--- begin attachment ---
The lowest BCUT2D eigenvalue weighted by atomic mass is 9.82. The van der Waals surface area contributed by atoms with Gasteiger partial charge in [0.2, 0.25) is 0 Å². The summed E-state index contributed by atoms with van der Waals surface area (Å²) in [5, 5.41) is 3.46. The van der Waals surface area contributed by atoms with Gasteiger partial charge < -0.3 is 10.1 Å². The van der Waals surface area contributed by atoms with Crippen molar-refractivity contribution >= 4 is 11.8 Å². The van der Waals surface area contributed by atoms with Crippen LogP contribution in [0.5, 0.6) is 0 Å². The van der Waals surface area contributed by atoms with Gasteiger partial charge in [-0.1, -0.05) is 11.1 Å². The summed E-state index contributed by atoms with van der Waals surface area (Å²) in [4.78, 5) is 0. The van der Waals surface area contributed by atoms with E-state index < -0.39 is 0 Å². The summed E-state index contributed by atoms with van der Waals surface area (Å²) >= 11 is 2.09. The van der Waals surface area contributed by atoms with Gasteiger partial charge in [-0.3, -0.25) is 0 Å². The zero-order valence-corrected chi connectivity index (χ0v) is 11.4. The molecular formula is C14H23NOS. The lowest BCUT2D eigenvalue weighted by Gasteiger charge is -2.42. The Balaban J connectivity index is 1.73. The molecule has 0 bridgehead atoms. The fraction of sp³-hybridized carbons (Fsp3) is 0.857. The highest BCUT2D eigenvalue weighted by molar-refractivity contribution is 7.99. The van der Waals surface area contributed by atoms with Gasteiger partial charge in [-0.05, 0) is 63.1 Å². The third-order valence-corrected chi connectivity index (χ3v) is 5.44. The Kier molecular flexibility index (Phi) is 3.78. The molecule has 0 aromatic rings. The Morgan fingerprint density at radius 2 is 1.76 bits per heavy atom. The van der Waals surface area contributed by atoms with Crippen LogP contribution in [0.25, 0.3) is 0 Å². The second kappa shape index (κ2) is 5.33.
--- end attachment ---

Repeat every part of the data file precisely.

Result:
The lowest BCUT2D eigenvalue weighted by atomic mass is 9.82. The van der Waals surface area contributed by atoms with Gasteiger partial charge in [0.2, 0.25) is 0 Å². The summed E-state index contributed by atoms with van der Waals surface area (Å²) in [5, 5.41) is 3.46. The van der Waals surface area contributed by atoms with Gasteiger partial charge < -0.3 is 10.1 Å². The van der Waals surface area contributed by atoms with Crippen molar-refractivity contribution >= 4 is 11.8 Å². The van der Waals surface area contributed by atoms with Crippen LogP contribution in [0.5, 0.6) is 0 Å². The van der Waals surface area contributed by atoms with Gasteiger partial charge in [-0.1, -0.05) is 11.1 Å². The summed E-state index contributed by atoms with van der Waals surface area (Å²) in [4.78, 5) is 0. The van der Waals surface area contributed by atoms with E-state index < -0.39 is 0 Å². The summed E-state index contributed by atoms with van der Waals surface area (Å²) >= 11 is 2.09. The van der Waals surface area contributed by atoms with Gasteiger partial charge in [-0.3, -0.25) is 0 Å². The zero-order valence-corrected chi connectivity index (χ0v) is 11.4. The molecular formula is C14H23NOS. The lowest BCUT2D eigenvalue weighted by Gasteiger charge is -2.42. The Balaban J connectivity index is 1.73. The molecule has 0 bridgehead atoms. The fraction of sp³-hybridized carbons (Fsp3) is 0.857. The highest BCUT2D eigenvalue weighted by molar-refractivity contribution is 7.99. The van der Waals surface area contributed by atoms with Gasteiger partial charge in [-0.05, 0) is 63.1 Å². The third-order valence-corrected chi connectivity index (χ3v) is 5.44. The Kier molecular flexibility index (Phi) is 3.78. The molecule has 0 aromatic rings. The Morgan fingerprint density at radius 2 is 1.76 bits per heavy atom. The van der Waals surface area contributed by atoms with Crippen LogP contribution in [0.25, 0.3) is 0 Å². The second kappa shape index (κ2) is 5.33.